Fig. 4 shows the lengths of the stumps in the series. In general, cases with a stump length of less than 12 cm. required a thigh corset, the length of which was about one-half or one-third the length of the thigh corset of a conventional prosthesis. The shortest stump in the series measured 6 cm., and the longest 35 cm. The series includes nine bilateral amputees (3.9 per cent).

Replies to the questionnaire are presented below:

  1. Have you worn your prosthesis regularly; if not, for how long have you worn it? According to the replies, 210 amputees (92.1 per cent) had worn their prostheses regularly from the outset.
  2. Why have you not been able to wear your prosthesis regularly? When the replies were compared with the record cards, it appeared that 18 (7.9 per cent) had not been able to wear their prostheses regularly. In three cases the cause could not be elicited. In 15 cases the causes were as follows:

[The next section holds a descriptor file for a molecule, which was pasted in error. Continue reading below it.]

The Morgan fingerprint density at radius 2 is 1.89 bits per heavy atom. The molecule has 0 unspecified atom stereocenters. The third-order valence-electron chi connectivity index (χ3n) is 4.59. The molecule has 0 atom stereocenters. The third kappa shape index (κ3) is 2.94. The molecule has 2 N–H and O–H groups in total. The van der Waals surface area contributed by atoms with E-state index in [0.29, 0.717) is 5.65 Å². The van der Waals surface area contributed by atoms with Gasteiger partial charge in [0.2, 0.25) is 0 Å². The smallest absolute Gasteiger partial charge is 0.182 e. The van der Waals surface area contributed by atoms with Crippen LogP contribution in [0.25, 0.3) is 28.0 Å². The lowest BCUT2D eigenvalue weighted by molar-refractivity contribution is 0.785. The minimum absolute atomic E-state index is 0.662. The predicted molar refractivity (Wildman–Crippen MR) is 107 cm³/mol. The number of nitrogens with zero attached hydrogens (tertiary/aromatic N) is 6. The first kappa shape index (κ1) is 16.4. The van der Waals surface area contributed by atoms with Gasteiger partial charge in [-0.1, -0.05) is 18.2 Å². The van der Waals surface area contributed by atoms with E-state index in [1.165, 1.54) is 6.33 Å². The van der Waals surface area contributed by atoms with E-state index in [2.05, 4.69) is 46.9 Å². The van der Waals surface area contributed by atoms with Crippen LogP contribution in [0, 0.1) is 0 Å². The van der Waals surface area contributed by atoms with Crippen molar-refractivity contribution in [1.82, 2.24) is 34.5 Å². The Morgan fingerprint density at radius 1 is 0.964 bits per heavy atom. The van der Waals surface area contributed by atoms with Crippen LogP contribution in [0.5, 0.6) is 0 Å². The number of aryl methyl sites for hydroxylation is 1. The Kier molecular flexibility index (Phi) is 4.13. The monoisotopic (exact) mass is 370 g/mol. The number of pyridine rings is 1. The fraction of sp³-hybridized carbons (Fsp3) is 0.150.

• The skin became irritated in three cases, and in one case an allergy set in.
  • In two cases the socket became too loose.
  • The stump did not tolerate the pressure; it became tender.
  • There was pressure on the stump when the patient drove his car.
  • Ulceration of the stump occurred in three cases.
  • The prosthesis was cold in the winter, and it slipped off when the patient walked in the snow.
  • The stump swelled when the patient was riding a bicycle.
  • Stairs were a problem.
  • The closed socket caused excessive perspiration of the stump.

3. Have you worn your prosthesis (a) when working indoors, (b) when working outdoors, (c) when working outdoors in very cold weather? A total of 223 (97.8 per cent) had worn their prostheses while working indoors; 208 (91.2 per cent), while working outdoors; and 140 (61.4 per cent), while working outdoors in very cold weather.